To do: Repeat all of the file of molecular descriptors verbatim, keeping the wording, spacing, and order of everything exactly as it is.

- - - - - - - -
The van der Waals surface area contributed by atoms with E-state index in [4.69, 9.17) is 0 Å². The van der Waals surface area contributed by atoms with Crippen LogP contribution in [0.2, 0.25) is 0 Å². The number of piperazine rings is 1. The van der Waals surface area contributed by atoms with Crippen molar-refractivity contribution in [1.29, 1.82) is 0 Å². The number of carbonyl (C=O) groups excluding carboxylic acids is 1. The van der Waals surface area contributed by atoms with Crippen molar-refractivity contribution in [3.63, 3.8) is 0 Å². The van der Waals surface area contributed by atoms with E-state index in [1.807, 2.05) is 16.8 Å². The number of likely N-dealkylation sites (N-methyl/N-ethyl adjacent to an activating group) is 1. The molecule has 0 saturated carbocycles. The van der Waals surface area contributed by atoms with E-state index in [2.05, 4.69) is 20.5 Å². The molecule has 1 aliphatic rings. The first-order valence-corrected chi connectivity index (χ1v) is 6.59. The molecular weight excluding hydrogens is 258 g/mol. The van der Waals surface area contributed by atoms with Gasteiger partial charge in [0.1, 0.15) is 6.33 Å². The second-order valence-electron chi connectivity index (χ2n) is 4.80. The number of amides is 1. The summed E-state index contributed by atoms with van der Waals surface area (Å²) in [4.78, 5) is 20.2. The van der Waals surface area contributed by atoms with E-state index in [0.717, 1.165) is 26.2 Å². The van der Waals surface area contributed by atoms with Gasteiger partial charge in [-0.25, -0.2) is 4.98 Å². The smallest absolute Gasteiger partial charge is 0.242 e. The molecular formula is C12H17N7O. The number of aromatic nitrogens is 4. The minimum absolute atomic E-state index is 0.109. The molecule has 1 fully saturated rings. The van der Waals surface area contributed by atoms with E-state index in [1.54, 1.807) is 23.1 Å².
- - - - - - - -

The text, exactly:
The van der Waals surface area contributed by atoms with E-state index in [4.69, 9.17) is 0 Å². The van der Waals surface area contributed by atoms with Crippen LogP contribution in [0.2, 0.25) is 0 Å². The number of piperazine rings is 1. The van der Waals surface area contributed by atoms with Crippen molar-refractivity contribution in [1.29, 1.82) is 0 Å². The number of carbonyl (C=O) groups excluding carboxylic acids is 1. The van der Waals surface area contributed by atoms with Crippen molar-refractivity contribution in [3.63, 3.8) is 0 Å². The van der Waals surface area contributed by atoms with E-state index in [1.807, 2.05) is 16.8 Å². The number of likely N-dealkylation sites (N-methyl/N-ethyl adjacent to an activating group) is 1. The molecule has 0 saturated carbocycles. The van der Waals surface area contributed by atoms with E-state index in [2.05, 4.69) is 20.5 Å². The molecule has 1 aliphatic rings. The first-order valence-corrected chi connectivity index (χ1v) is 6.59. The molecular weight excluding hydrogens is 258 g/mol. The van der Waals surface area contributed by atoms with Gasteiger partial charge in [0.1, 0.15) is 6.33 Å². The second-order valence-electron chi connectivity index (χ2n) is 4.80. The number of amides is 1. The summed E-state index contributed by atoms with van der Waals surface area (Å²) in [4.78, 5) is 20.2. The van der Waals surface area contributed by atoms with E-state index in [0.717, 1.165) is 26.2 Å². The van der Waals surface area contributed by atoms with Gasteiger partial charge in [-0.25, -0.2) is 4.98 Å². The smallest absolute Gasteiger partial charge is 0.242 e. The molecular formula is C12H17N7O. The number of aromatic nitrogens is 4. The minimum absolute atomic E-state index is 0.109. The molecule has 1 fully saturated rings. The van der Waals surface area contributed by atoms with E-state index in [1.54, 1.807) is 23.1 Å².